I was nervous but trying not to show it. Once the previous watch officer left, it suddenly hit me. I was in charge of an operating nuclear power plant at sea. The entire crew was depending on me. I was standing my first watch, and the weight of that responsibility suddenly felt crushing.
I had completed my qualifications after months of study, observation, and supervision. I was now ready to fly solo. The responsibility of the USS Tennessee’s nuclear reactor, engine room, and everyone in it was mine for the next six hours.
As the watch went on, I started to get more comfortable. The nervousness I felt when I first took over the watch subsided, and I slipped into the routine of operating one of the most advanced engine rooms in the world.
I had stood so many “under-instruction” watches that I was familiar with all the usual activities. As I quietly performed the job I had trained so hard for, I thought, this isn’t so bad. I’ve got this.
About four hours into the watch, everything changed. It started with an all-hands announcement on the ship’s PA system.
“This is the captain,” he said. “I just want to let everyone know that Ensign Rennie has qualified as the newest ‘Engineering Officer of the Watch.’ He has worked very hard and has earned the right to stand watch at this important duty station. Please join me in congratulating him. And, Mr. Rennie, keep my plant safe!”
As soon as he finished the announcement, all hell broke loose.
It was a reactor scram.
A scram is the sudden shutdown of the nuclear reactor by a rapid insertion of the control rods. For some reason, all the control rods on the Tennessee’s reactor just dropped, and every alarm in maneuvering went off simultaneously. It was absolute chaos.
I silenced the alarms and picked up the microphone to start giving orders to the engine room personnel. I was about to give my first command when someone came to the door and snapped a picture of me.
This was all a setup, I thought.
The captain wanted to see how I would handle a casualty on my first watch, so he had given the command to scram the reactor. He also wanted to see my reaction to his unannounced drill, so he sent the ship’s photographer with a Polaroid to capture the moment.
I recovered the plant in short order, and the rest of my watch was uneventful, but I kept thinking about that reactor scram drill. It was a typical move by our captain.
He was tough on sailors and even tougher on his officers. The scram was both a test and a message. He wanted to see how I handled myself, but he also wanted to remind me never to get too comfortable. He constantly put us in situations outside our comfort zone to allow us to learn and grow. He also wanted to observe our progress.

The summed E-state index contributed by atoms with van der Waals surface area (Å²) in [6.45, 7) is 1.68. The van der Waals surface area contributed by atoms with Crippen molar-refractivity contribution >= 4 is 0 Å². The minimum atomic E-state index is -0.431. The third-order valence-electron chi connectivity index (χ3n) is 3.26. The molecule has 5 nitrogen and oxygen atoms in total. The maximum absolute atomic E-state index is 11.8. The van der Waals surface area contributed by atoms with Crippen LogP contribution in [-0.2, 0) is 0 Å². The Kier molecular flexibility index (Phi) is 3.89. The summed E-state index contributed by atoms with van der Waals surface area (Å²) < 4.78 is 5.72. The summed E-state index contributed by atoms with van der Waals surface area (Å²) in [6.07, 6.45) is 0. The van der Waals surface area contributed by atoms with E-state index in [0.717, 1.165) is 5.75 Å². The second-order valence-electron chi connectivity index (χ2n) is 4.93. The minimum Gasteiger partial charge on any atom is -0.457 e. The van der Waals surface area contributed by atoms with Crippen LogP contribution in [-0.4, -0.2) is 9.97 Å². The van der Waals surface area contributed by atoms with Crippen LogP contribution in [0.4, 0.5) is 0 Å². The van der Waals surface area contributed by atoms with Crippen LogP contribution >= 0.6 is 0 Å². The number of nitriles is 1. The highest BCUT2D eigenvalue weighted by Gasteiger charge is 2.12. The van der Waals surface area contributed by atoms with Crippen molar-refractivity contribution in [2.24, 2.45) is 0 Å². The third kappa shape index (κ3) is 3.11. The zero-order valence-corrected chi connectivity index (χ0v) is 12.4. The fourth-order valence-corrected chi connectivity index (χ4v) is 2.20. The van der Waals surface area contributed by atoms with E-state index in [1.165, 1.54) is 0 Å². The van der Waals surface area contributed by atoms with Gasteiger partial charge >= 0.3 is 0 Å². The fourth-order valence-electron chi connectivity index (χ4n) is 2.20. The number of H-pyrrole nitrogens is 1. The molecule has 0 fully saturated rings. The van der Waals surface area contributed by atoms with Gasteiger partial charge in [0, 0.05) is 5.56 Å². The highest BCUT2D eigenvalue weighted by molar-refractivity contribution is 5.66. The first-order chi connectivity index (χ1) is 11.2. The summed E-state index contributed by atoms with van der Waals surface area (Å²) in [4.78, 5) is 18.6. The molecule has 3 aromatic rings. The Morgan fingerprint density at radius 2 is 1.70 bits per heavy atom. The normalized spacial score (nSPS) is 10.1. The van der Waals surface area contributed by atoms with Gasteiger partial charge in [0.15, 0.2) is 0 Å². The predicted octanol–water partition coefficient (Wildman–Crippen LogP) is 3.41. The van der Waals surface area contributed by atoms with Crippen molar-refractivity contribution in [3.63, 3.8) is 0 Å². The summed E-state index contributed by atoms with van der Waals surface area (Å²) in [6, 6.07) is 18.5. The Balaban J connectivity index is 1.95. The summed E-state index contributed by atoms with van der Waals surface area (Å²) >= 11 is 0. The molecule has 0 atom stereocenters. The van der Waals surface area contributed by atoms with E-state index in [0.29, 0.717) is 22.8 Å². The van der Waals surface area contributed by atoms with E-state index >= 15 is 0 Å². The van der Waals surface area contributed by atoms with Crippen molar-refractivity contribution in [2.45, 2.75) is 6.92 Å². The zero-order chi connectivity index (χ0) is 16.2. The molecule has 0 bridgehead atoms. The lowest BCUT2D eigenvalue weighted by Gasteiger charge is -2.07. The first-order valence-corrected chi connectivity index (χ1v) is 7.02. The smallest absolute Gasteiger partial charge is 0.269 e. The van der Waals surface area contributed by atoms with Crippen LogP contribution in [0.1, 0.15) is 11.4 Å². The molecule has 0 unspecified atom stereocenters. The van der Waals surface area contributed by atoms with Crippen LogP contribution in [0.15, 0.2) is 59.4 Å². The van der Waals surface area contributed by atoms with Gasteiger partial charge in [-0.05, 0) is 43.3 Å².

I was thinking about this the other day while listening to the Joe Rogan Experience podcast.
Joe was talking about the legendary owner of The Comedy Store in Los Angeles, Mitzi Shore. Mitzi was a brazen and outspoken leader. She was especially tough on young comedians and pushed them to be their absolute best. She often put junior comics in challenging situations to see how they performed.
Famous comedians like Rogan, Jim Carrey, and Ari Shaffir credit their success to these experiences and the raw, no-nonsense criticism they received from Mitzi. In a way, Mitzi and my captain had a lot in common; they both knew that people needed to be stressed and stretched to become the best versions of themselves.People need to be stressed and stretched to become the best versions of themselves. Click To Tweet
Leadership is not just about getting the job done; it’s also about helping employees grow and achieve their full potential. Support and encouragement are essential to help employees develop. But to reach high levels of performance, employees have to be challenged and placed in uncomfortable situations.To reach high levels of performance, employees have to be challenged and placed in uncomfortable situations. Click To Tweet
If you think of a house plant, it will grow up to a point with just sunlight and water. Eventually, though, the plant will become root-bound. The size of the pot will ultimately limit its growth. To allow the plant to grow further, you have to repot the plant into a larger container. This allows roots to have the necessary room to expand. Repotting is the only way the plant can continue to grow.
However, repotting will create stress for the plant resulting in yellow leaves and wilted stems. Care must be taken, like pruning and feeding, to ensure the plant remains healthy during this stressful event.
In the Navy, my captain understood that I would only grow so much through support and encouragement. For me to reach my full potential, I needed to be stressed. I needed to be put in uncomfortable situations to learn and discover my full capabilities. He also knew I needed to be carefully observed and supported during this process as I transitioned to the next level.
So, is stressing out your employees is a good thing? Absolutely, If you want them to grow to their full potential. But, employees need to be carefully observed and supported during this process.
If you’re interested in learning more about how submarine captains “pressure-test” their crews, pick up a copy of my latest leadership book. It’s called All in the Same Boat: Lead Your Organization Like a Nuclear Submariner, and chapter 7 is all about how to run your ship like a submarine captain.